Who is AEG? It may not sound like a familiar name, AEG is a company that is at the unique intersection of facilities management, live entertainment and sports management. The company is quickly becoming a leader in sustainability.
In Los Angeles, the company owns and operates the Staples Center in Los Angeles, home of the basketball teams LA Lakers and LA Clippers. It is also home to hockey’s LA Kings. AEG owns and operates L.A. Live, an entertainment district across the street from the Staples Center in Downtown Los Angeles.
At first this, may not seem like a company remotely associated with sustainability. However, the AEG 1EARTH mission is to “sustain a culture of environmental stewardship–reducing and recycling waste, fighting global warming, and educating our guests and employees.” Education about environmental stewardship is a key point.
With tens of thousands attending sporting and entertainment events, AEG is well positioned to inspire and influence our culture. One of AEG’s goals is to have 100 percent of its facilities and venues include environmental messaging and information by 2020. What better place to inspire and influence sustainable change than embedding it in the places we frequent for entertainment and sports?
Sustainability reporting has become more and more commonplace in other industries that produce tangible objects, namely electronics and manufacturing. However, the AEG sustainability report is leading the way in the sports, facility management, and live entertainment industries. AEG’s sustainability report covers the broad array of impacts and strategies, including energy and climate, water, purchasing, and recycling and waste.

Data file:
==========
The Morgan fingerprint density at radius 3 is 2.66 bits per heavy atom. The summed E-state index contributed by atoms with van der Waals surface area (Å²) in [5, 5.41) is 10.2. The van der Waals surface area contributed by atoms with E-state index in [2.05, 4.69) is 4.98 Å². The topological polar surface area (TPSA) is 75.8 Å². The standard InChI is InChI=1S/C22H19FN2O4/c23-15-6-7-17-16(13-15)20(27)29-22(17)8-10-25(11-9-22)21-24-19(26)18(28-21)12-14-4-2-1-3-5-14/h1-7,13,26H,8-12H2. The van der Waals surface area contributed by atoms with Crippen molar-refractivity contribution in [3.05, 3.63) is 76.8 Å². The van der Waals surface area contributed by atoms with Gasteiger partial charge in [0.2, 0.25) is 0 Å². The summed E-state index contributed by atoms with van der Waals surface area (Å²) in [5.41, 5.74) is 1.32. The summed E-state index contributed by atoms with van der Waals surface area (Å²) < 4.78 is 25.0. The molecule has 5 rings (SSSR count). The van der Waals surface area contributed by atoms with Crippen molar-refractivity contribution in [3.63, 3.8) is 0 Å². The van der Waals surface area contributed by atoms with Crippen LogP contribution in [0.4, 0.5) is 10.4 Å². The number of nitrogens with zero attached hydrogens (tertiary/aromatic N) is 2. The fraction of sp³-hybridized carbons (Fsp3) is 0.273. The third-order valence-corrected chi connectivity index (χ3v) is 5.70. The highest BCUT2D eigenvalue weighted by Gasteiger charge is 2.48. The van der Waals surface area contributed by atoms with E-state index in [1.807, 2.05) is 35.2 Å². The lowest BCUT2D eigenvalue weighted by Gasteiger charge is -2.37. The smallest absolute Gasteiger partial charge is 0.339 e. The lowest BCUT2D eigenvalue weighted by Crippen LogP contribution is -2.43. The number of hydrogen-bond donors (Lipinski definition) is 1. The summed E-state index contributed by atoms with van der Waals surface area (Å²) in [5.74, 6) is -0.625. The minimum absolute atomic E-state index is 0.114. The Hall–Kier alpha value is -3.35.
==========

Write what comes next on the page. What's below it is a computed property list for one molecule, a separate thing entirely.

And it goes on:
Jennifer Regan, Manager of Sustainability Programs (not to mention editor of the sustainability report) suggests “It’s not about having a recycling bin next to every trash can, it’s about having a trash can next to every recycling bin. That way people won’t use recycling bins for trash.” Recycling is the stuff that is visible to the guests. It requires an active role for guests to participate. But it is only one important piece of the sustainability puzzle. There is much that goes on that is invisible from ground level.
For instance, restaurants at the L.A. Live campus compost their food scraps, averting much food waste from going to the landfill. If we take a bird’s eye view of the L.A. Live campus, we can see solar panels on top of Staples Center and Nokia Theatre, providing a portion of energy needed to run the facilities. Energy Efficiency is also key, with every single light bulb at L.A. Live being LED.
It’s not just in Los Angeles that the company is doing sustainability, but worldwide. Which is better for the environment, a biodegradable cup or a reusable cup? The interesting thing about AEG is that they are doing a real life case study on both. One venue in Germany, the O2 World Hamburg is using biodegradable cups. Another venue O2 World in Berlin is using the CupConcept program, where guests put down a deposit for a cup. I wonder which one will provide the best cost and best environmental benefits?
It is interesting to note other companies such as Walmart, GE, and Nike, among others, not only move towards sustainability, but is an innovator and leader in their respective industries. With AEG’s first sustainability report, the company is a raising the bar for sustainability in the sports and live entertainment world.